Snyder only for copies that were necessary to make their arguments on
appeal.

"We objected based upon ability to pay and the fairness of the situation," Sean Summers said.

The mostly pro-forma ruling is the latest chapter in an ongoing legal saga that pits privacy rights of grieving families against the free speech rights of demonstrators,
however disturbing and provocative their message.

Snyder's family sued the church and went to trial in 2007 alleging privacy invasion, intentional infliction of emotional distress and civil conspiracy. A
jury awarded the family $2.9 million in compensatory damages plus $8
million in punitive damages, which were reduced to $5 million.

Westboro in 2008 appealed the case to the 4th District, which reversed the judgments a year later, siding with the church's claims that its First
Amendment rights had been violated.

"The protest was confined to a public area under supervision and regulation of local law enforcement and did not disrupt the church service," the circuit court opinion said.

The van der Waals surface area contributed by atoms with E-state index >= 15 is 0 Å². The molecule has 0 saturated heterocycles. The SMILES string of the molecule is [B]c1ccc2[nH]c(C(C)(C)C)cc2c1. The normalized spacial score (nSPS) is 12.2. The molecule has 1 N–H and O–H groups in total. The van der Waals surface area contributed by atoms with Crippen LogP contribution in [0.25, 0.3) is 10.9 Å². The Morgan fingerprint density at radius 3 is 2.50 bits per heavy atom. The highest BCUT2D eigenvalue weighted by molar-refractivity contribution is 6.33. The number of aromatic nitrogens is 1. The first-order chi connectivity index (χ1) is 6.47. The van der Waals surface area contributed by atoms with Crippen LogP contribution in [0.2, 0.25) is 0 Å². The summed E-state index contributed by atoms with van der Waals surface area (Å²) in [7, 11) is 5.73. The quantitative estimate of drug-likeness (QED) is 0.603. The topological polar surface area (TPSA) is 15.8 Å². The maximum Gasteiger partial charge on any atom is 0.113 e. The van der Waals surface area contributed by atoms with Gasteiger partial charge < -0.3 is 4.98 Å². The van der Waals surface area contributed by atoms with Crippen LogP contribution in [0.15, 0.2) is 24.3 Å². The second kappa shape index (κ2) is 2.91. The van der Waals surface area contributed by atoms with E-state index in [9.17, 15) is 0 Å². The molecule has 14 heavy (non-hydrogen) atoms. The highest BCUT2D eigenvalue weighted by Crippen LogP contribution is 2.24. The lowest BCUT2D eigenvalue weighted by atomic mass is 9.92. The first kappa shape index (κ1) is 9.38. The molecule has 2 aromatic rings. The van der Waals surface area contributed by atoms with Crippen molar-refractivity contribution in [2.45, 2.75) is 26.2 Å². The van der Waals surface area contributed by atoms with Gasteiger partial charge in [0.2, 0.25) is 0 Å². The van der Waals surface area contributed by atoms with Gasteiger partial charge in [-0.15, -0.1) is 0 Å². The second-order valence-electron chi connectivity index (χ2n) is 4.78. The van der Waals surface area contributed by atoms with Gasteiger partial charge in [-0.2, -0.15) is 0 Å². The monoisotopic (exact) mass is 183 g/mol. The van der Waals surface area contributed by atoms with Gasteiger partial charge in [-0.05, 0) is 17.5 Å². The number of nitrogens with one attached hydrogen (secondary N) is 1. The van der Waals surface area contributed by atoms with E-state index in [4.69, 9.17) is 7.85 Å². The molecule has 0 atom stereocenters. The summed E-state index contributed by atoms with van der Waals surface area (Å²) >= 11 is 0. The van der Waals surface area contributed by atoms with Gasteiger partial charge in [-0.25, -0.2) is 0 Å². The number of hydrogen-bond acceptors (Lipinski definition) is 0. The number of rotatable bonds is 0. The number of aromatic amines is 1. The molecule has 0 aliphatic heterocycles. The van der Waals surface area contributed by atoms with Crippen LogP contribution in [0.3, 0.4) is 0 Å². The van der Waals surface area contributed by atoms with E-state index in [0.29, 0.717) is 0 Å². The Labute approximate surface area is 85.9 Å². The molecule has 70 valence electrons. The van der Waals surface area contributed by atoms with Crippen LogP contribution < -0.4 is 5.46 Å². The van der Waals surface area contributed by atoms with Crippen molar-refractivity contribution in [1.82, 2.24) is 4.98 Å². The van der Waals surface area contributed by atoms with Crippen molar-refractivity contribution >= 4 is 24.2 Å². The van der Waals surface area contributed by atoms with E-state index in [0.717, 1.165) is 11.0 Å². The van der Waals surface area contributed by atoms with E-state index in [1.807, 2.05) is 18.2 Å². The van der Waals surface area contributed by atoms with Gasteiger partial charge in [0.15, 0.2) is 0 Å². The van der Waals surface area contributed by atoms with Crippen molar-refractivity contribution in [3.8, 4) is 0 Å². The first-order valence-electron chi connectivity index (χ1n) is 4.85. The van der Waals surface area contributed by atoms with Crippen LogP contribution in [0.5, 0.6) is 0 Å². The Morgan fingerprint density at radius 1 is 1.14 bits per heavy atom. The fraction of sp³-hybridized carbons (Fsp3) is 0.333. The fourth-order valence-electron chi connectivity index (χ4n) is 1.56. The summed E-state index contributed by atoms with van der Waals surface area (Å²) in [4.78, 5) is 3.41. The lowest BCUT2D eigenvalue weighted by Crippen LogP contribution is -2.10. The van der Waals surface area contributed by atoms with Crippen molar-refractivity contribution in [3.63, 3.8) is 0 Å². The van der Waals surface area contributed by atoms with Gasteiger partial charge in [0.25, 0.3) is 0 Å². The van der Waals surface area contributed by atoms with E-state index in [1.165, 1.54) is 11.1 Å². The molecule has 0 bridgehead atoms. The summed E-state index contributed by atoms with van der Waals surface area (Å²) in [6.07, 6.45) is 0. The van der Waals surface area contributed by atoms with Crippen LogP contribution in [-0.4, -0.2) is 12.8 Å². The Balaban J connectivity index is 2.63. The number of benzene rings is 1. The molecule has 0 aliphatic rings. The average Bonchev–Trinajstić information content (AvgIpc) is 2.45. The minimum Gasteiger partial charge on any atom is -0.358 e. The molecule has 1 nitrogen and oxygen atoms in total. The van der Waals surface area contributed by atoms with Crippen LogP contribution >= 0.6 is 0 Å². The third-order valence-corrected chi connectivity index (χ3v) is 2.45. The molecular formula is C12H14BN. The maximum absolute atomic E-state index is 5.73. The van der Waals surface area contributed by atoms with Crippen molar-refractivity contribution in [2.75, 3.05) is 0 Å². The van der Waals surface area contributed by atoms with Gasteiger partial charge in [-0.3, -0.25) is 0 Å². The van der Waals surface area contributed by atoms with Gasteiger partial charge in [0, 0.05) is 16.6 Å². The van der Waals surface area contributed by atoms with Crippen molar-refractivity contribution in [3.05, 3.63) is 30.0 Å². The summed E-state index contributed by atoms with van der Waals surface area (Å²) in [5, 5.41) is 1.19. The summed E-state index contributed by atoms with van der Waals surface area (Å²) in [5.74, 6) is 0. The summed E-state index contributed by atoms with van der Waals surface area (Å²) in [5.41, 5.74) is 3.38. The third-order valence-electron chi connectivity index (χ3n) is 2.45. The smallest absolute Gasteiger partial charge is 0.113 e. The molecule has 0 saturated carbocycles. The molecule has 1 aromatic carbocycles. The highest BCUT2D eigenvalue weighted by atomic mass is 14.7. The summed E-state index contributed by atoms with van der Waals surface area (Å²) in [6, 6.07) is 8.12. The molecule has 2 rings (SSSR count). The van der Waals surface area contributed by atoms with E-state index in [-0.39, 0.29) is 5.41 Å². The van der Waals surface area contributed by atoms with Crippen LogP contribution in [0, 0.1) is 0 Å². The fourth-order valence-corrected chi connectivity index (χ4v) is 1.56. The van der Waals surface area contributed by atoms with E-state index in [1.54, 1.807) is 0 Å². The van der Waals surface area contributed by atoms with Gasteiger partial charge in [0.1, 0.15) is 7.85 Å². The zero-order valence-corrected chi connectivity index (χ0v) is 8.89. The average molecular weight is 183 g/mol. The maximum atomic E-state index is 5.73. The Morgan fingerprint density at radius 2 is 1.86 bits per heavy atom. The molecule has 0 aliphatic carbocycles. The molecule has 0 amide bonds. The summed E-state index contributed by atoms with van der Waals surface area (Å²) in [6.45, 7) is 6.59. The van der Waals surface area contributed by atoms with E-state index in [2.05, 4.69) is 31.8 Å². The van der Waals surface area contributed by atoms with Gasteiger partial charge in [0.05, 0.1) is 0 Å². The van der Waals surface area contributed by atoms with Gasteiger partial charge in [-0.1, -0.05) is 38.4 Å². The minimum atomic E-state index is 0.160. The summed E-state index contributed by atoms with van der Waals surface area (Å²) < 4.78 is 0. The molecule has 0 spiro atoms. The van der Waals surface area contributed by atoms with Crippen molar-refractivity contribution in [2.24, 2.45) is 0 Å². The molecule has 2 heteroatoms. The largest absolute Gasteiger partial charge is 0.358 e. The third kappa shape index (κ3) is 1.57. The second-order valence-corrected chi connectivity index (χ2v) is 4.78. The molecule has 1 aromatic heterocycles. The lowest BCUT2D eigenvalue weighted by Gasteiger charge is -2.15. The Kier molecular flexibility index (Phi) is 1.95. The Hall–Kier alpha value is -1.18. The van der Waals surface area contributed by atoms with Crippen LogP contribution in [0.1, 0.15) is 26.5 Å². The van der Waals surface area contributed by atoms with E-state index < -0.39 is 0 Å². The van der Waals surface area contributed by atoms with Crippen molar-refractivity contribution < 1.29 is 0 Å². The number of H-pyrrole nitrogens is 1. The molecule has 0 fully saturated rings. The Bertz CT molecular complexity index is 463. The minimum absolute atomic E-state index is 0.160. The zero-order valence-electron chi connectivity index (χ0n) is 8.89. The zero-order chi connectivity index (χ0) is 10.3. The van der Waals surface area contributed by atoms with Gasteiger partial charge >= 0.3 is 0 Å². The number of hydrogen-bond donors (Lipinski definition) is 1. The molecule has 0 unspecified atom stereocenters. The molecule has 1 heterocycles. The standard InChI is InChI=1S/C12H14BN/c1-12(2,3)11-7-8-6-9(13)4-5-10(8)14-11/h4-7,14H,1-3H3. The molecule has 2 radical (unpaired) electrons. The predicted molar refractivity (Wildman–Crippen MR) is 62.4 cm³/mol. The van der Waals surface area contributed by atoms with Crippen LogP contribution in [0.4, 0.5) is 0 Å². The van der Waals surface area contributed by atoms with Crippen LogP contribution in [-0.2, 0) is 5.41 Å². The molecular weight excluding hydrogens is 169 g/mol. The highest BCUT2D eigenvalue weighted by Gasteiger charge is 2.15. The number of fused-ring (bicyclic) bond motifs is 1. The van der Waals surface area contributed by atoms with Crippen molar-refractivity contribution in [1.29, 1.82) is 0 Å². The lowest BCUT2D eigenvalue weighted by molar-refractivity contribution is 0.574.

"Although reasonable people may disagree about the appropriateness of
the Phelps' protest, this conduct simply does not satisfy the heavy
burden required for the tort of intentional infliction of emotional
distress under Maryland law."

The U.S. Supreme Court has agreed to hear the case to address issues of laws designed to protect the "sanctity and dignity of memorial and funeral services" as well as the
privacy of family and friends of the deceased.

The justices will be asked to address how far states and private entities such as cemeteries and churches can go to justify picket-free zones and the use
of "floating buffers" to silence or restrict speech or movements of
demonstrators exercising their constitutional rights in a funeral
setting.

Both Phelps and Snyder's attorney said they were surprised that the 4th District chose to weigh in on the issue of legal costs when they could have waited until after the Supreme Court hearing.